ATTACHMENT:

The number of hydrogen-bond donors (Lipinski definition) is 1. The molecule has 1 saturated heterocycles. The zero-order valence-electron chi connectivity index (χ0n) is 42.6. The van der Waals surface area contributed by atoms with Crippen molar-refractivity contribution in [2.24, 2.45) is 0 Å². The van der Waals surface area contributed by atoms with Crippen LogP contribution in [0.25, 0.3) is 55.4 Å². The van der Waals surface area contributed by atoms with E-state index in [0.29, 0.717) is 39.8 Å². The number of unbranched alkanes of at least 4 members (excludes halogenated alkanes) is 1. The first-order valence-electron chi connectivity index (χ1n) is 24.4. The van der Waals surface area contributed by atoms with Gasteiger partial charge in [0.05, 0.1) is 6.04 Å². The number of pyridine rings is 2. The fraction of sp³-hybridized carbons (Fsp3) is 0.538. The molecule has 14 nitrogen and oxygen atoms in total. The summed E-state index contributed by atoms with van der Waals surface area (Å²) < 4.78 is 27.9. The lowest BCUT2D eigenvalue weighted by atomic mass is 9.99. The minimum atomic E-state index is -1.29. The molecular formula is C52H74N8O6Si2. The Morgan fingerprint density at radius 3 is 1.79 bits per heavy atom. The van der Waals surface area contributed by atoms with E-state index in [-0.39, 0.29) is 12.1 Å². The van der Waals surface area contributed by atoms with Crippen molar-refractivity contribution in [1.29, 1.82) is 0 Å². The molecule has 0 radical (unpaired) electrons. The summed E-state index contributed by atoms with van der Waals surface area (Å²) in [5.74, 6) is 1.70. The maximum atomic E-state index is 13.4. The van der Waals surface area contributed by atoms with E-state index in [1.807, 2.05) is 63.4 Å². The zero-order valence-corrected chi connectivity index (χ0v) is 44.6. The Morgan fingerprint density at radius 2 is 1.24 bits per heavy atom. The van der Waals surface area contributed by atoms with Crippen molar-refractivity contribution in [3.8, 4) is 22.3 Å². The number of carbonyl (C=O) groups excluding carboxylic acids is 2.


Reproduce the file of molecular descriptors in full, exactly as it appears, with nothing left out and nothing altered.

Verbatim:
The number of hydrogen-bond donors (Lipinski definition) is 1. The molecule has 1 saturated heterocycles. The zero-order valence-electron chi connectivity index (χ0n) is 42.6. The van der Waals surface area contributed by atoms with Crippen molar-refractivity contribution in [2.24, 2.45) is 0 Å². The van der Waals surface area contributed by atoms with Crippen LogP contribution in [0.25, 0.3) is 55.4 Å². The van der Waals surface area contributed by atoms with E-state index in [0.29, 0.717) is 39.8 Å². The number of unbranched alkanes of at least 4 members (excludes halogenated alkanes) is 1. The first-order valence-electron chi connectivity index (χ1n) is 24.4. The van der Waals surface area contributed by atoms with Gasteiger partial charge in [0.05, 0.1) is 6.04 Å². The number of pyridine rings is 2. The fraction of sp³-hybridized carbons (Fsp3) is 0.538. The molecule has 14 nitrogen and oxygen atoms in total. The summed E-state index contributed by atoms with van der Waals surface area (Å²) < 4.78 is 27.9. The lowest BCUT2D eigenvalue weighted by atomic mass is 9.99. The minimum atomic E-state index is -1.29. The molecular formula is C52H74N8O6Si2. The Morgan fingerprint density at radius 3 is 1.79 bits per heavy atom. The van der Waals surface area contributed by atoms with E-state index in [-0.39, 0.29) is 12.1 Å². The van der Waals surface area contributed by atoms with Crippen molar-refractivity contribution in [1.29, 1.82) is 0 Å². The molecule has 0 radical (unpaired) electrons. The summed E-state index contributed by atoms with van der Waals surface area (Å²) in [5.74, 6) is 1.70. The maximum atomic E-state index is 13.4. The van der Waals surface area contributed by atoms with E-state index in [1.807, 2.05) is 63.4 Å². The zero-order valence-corrected chi connectivity index (χ0v) is 44.6. The Morgan fingerprint density at radius 2 is 1.24 bits per heavy atom. The van der Waals surface area contributed by atoms with Crippen molar-refractivity contribution in [3.8, 4) is 22.3 Å². The number of carbonyl (C=O) groups excluding carboxylic acids is 2.